When you hear the name “Sarajevo”, what comes to mind? My guess is for most people, it is often something negative, such as the assassination of ArchDuke Ferdinand at the hand of the Bosnian Serb Gavrilo Princip that started World War I, or the siege of Sarajevo in the early 1990s. On a more positive note, some of you may recall the 1984 winter Olympics.
What is generally less well known is that Sarajevo was for centuries a model of tolerance and inter-cultural living. Jews, Muslims, and Christians of eastern and western churches all lived side by side. Unlike most cities that allowed Jews in the late medieval and renaissance period, the Jews of Sarajevo did not live in ghettos, but amongst their neighbors. Today the old Sephardic synagogue (from the majority of the Jewish population who came here from Spain after 1492) is now a Jewish museum, but the Ashkenazi synagogue (founded by the Austo-Hungarian Jews who came here in the 19th Century) is still in operation. Of special Jewish interest is the Sarajevo Haggadah, one of the oldest surviving illuminated Jewish manuscripts, most likely made in Spain around the 13th Century and carried to Sarajevo sometime after the expulsion in 1492. Apart from the magnificence of the manuscript itself, its history is fascinating – including numerous brushes with destruction at the hands of the inquisitors, the fascist Ustaše in WWII and the siege in the early 90s. In the latter two instances it was due to the heroic actions of muslim curators that we still have this priceless treasure.
If you have about 7 minutes, the following video is well worth watching. I am pleased to report the National Museum re-opened in late 2015. However, whether due to low levels of staffing or security concerns, the Haggadah can only be seen from afar and it was quite a disappointment not to be able to view it close up.
We got in to Sarajevo early enough to visit the Franz Ferdinand Assassination Site & Museum at the corner where Gavrilo Princip, a 19 year old Bosnian serb shot and killed both the heir to the Austo-Hungarian Empire, Franz Ferdinand and his pregnant wife, Sophie. I learned a number of things of which I was not aware. First, this was part of a wider conspiracy to kill first the governor of Bosnia, but instead the target changed to the Archduke. Serbian conspirators in Belgrade supplied and trained a gang of young men, most of whom were members of a secret society called the Black Hand. On the day of the assassination, one of them threw a bomb at the open topped car, but it bounced off and blew up under the following vehicle. The Archduke and his wife sped on to their destination, too fast for Princip to shoot at, but remarkably, after making a presentation, continued with their visit. Just imagine what would happen if there was a modern attempt on a head of state or senior diplomat’s life – they would rush them out of the city as fast as possible. The governor, who was travelling with the Archduke didn’t want to deploy a large contingent of troops in the city to further protect the royal party as they were just back from maneuvers and not kitted in the appropriate dress uniforms.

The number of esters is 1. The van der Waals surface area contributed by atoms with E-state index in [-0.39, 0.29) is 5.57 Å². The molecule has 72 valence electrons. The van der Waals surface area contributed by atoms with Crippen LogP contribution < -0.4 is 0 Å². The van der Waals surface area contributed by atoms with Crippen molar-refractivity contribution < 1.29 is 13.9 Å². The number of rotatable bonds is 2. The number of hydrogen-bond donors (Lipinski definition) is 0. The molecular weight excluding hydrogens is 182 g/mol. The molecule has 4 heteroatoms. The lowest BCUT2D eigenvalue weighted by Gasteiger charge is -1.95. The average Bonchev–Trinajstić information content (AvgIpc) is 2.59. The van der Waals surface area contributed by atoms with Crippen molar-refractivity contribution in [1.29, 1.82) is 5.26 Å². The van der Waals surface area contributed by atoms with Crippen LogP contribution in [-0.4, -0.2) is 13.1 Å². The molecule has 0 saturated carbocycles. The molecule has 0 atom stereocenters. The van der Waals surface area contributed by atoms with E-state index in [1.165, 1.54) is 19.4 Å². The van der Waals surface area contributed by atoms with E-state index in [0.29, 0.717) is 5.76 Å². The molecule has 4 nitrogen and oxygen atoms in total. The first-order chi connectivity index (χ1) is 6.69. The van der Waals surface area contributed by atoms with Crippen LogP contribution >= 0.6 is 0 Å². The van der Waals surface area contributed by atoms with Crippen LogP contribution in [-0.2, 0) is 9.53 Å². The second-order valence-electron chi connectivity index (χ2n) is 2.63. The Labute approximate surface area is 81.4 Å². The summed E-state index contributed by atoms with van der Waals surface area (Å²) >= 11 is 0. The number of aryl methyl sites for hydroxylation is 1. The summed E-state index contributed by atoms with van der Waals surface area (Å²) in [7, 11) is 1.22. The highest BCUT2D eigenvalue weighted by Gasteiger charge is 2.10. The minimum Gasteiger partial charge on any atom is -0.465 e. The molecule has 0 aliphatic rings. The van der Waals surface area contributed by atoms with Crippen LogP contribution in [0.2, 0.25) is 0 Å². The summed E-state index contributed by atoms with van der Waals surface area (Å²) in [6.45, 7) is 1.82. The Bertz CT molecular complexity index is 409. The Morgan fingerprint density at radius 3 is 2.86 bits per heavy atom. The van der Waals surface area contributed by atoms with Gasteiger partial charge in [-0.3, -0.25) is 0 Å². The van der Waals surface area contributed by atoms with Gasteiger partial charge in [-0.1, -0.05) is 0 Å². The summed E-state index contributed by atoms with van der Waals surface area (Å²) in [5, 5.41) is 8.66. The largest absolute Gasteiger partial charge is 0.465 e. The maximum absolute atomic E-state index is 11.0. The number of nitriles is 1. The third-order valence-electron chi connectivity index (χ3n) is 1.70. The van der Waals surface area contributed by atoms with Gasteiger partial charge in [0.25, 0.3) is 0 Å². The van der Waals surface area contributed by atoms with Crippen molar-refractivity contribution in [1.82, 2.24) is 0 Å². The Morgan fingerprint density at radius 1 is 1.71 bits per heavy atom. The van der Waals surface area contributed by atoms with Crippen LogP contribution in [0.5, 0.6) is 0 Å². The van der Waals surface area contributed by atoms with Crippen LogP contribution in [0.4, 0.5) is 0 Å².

A decision had been made for the royals to visit the injured from the earlier explosion and therefore the return route was altered, but somehow the instructions did not get passed on to the driver of Ferdinand and Sophie’s car, and so he continued straight along the quays rather than taking the needed right turn. The governor stopped the driver and told him to back up – exactly where Princip was standing, so the car was essentially stopped and he was able to fire from a very close distance at stationery targets, first hitting the Archduke and then his wife. Princip later claimed that he was aiming for the governor and not Sophie and whether his hands were shaking or he missed because he was grabbed, or he was indeed aiming for Sophie will never be known for sure. Sophie was from a Czech noble family and almost persona non grata with the Austo-Hungarian Archduke’s family, and so there are all sorts of conspiracy theories, including that the Archduke’s own family might have been behind the killing.
Princip was only 19 and so too young to be executed, so he received a 20 year jail sentence instead. However some of the Serbian officers who planned and equipped the attacks were executed.